In 1942, over 100,000 refugees of Polish origin made their way to Iran. Many had been in the eastern parts of Poland during the Soviet invasion, and were from there exiled by Stalin to Central Asia, whence they made their way to Iran. Others had been part of the so-called Anders Army, a Polish fighting force organized with the approval of London and Moscow to fight Germany. Among both soldiers and civilians were a large number of Jews; one of the officers, in fact, was the future Israeli prime minister Menachem Begin. Mikhal Dekel tells part of their story:
Three thousand, perhaps more, [of the refugees] were Jewish, including four rabbis and nearly 1,000 unaccompanied children who were taken from Polish orphanages in the Soviet Union. There were also several hundred Polish Jewish stowaways, recent converts to Catholicism, women who pretended to be married to Polish officers, and the like.
Christian and Jewish Polish citizens had been exiled by the Soviets together, first from Soviet-occupied Poland to the Soviet interior and later to the Central Asian republics. In Central Asia, they received aid that was collected by U.S.-based and international Jewish and Catholic charities and distributed by representatives of the Polish government in exile; in the Uzbek Soviet Socialist Republic’s cities of Samarkand and Bukhara, Jewish and Christian children were housed jointly in Polish orphanages. And amid tensions and animosity—Jewish refugees received less aid, Jewish children were sometimes taunted and beaten in Polish orphanages—there had also been the intimacy of Polish-speaking citizens who shared a common fate.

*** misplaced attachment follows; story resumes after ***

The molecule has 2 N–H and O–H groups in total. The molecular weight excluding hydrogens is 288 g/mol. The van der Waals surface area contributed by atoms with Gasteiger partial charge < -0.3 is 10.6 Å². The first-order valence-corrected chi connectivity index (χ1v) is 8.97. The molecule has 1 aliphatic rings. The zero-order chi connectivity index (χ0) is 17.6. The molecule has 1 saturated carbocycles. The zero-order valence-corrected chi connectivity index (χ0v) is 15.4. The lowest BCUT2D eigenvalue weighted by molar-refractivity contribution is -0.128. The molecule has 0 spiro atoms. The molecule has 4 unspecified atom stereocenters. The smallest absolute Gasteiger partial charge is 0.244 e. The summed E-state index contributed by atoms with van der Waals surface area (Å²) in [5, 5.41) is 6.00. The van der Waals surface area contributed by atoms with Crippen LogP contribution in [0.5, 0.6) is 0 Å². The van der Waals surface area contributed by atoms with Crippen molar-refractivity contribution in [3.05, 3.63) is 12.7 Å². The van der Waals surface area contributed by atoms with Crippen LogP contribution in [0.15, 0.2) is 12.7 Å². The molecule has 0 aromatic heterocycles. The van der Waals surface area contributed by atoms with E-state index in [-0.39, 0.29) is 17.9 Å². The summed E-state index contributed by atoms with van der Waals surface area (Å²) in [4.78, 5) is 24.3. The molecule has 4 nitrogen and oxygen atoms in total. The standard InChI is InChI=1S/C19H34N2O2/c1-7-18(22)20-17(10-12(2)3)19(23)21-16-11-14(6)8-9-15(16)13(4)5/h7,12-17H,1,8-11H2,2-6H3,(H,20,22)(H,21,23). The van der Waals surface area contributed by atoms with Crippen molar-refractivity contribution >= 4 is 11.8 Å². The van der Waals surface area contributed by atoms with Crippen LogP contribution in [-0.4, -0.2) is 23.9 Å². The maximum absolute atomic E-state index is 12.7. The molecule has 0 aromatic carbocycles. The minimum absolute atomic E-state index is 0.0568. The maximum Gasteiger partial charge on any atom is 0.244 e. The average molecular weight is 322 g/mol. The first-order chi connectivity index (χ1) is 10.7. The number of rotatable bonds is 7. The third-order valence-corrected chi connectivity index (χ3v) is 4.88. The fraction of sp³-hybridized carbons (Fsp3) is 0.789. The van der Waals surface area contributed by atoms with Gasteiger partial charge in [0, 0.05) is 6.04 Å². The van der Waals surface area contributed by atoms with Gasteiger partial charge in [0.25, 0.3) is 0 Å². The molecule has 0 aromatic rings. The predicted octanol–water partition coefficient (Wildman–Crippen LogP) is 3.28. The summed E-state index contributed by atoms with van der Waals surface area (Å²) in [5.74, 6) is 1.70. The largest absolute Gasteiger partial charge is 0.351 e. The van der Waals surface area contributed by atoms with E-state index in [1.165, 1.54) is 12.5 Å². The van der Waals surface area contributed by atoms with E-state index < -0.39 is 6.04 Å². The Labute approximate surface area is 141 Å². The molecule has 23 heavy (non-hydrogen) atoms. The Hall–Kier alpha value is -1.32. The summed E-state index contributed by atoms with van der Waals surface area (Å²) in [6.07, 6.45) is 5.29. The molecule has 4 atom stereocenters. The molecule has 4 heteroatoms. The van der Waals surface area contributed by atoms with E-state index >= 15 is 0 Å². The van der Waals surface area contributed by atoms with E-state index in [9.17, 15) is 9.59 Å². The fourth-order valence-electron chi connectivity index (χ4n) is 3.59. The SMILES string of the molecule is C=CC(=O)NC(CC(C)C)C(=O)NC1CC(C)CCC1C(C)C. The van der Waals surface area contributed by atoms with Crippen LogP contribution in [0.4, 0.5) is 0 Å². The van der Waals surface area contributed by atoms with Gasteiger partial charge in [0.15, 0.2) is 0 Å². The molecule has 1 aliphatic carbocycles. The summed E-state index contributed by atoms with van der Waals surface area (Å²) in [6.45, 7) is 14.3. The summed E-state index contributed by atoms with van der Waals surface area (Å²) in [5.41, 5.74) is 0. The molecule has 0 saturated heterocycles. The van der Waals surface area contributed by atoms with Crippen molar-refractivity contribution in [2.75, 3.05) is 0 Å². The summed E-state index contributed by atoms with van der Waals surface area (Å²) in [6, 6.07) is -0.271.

These discrepancies only worsened in Iran, until assistance from the Jewish Agency for Palestine was able to provide some support. Then the story took another unexpected turn:
By early 1943, after rising bread costs spurred widespread demonstrations among the local population, the majority of Polish refugees—both Jewish and Christian—would evacuate Iran to India, Lebanon, and Syria. The largest number would be transfered to British-controlled Palestine. There, Jewish children would be raised on kibbutzim, at boarding schools, and with foster families as future citizens of a Jewish state, while Polish children would attend Catholic schools in Jerusalem and Nazareth, and mixed schools in Tel Aviv. . . . In Palestine, tensions between Christians and Jews subsided considerably. Most civilian Christian refugees stayed there until 1947, when the British mandate over Palestine ended.
Most of the Christian soldiers swiftly departed Palestine for Italy, where they fought alongside the British.